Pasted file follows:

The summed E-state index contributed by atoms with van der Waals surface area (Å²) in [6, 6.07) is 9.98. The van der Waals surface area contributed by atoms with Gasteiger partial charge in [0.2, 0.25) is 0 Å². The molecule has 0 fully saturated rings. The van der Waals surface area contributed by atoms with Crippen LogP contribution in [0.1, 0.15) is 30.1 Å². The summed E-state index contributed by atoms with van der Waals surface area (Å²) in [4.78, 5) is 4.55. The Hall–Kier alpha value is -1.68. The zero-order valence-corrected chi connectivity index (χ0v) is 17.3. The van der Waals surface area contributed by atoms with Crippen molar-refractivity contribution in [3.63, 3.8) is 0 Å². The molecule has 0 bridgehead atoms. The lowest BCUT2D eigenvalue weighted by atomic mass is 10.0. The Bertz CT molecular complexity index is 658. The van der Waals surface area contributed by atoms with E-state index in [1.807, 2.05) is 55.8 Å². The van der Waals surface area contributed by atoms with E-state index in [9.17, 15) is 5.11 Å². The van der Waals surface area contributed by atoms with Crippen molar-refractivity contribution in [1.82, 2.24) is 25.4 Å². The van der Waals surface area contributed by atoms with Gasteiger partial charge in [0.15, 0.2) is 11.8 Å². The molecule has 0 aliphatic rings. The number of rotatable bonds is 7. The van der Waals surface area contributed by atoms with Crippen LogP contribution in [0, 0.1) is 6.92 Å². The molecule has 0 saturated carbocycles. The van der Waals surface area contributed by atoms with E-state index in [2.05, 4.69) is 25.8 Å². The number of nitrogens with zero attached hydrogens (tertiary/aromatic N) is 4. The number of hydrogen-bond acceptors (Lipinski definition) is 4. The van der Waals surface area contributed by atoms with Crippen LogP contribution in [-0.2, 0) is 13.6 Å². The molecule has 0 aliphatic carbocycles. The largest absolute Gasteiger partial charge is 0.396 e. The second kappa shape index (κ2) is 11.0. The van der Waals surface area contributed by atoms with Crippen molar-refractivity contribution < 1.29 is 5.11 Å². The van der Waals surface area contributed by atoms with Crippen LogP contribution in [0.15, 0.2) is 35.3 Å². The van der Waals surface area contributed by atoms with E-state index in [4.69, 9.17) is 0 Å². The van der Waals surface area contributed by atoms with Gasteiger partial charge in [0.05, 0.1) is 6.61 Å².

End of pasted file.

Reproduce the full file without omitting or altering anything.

The summed E-state index contributed by atoms with van der Waals surface area (Å²) in [6, 6.07) is 9.98. The van der Waals surface area contributed by atoms with Gasteiger partial charge in [0.2, 0.25) is 0 Å². The molecule has 0 fully saturated rings. The van der Waals surface area contributed by atoms with Crippen LogP contribution in [0.1, 0.15) is 30.1 Å². The summed E-state index contributed by atoms with van der Waals surface area (Å²) in [4.78, 5) is 4.55. The Hall–Kier alpha value is -1.68. The zero-order valence-corrected chi connectivity index (χ0v) is 17.3. The van der Waals surface area contributed by atoms with Crippen molar-refractivity contribution in [3.63, 3.8) is 0 Å². The molecule has 0 bridgehead atoms. The lowest BCUT2D eigenvalue weighted by atomic mass is 10.0. The Bertz CT molecular complexity index is 658. The van der Waals surface area contributed by atoms with E-state index in [1.807, 2.05) is 55.8 Å². The van der Waals surface area contributed by atoms with E-state index in [9.17, 15) is 5.11 Å². The van der Waals surface area contributed by atoms with Crippen molar-refractivity contribution in [1.82, 2.24) is 25.4 Å². The van der Waals surface area contributed by atoms with Gasteiger partial charge in [0.15, 0.2) is 11.8 Å². The molecule has 0 aliphatic rings. The number of rotatable bonds is 7. The van der Waals surface area contributed by atoms with Crippen LogP contribution in [0, 0.1) is 6.92 Å². The molecule has 0 saturated carbocycles. The van der Waals surface area contributed by atoms with E-state index in [2.05, 4.69) is 25.8 Å². The number of nitrogens with zero attached hydrogens (tertiary/aromatic N) is 4. The number of hydrogen-bond acceptors (Lipinski definition) is 4. The van der Waals surface area contributed by atoms with Crippen LogP contribution in [-0.2, 0) is 13.6 Å². The molecule has 0 aliphatic carbocycles. The largest absolute Gasteiger partial charge is 0.396 e. The second kappa shape index (κ2) is 11.0. The van der Waals surface area contributed by atoms with Crippen molar-refractivity contribution < 1.29 is 5.11 Å². The van der Waals surface area contributed by atoms with Crippen LogP contribution in [0.15, 0.2) is 35.3 Å². The van der Waals surface area contributed by atoms with E-state index in [4.69, 9.17) is 0 Å². The van der Waals surface area contributed by atoms with Gasteiger partial charge in [0.05, 0.1) is 6.61 Å².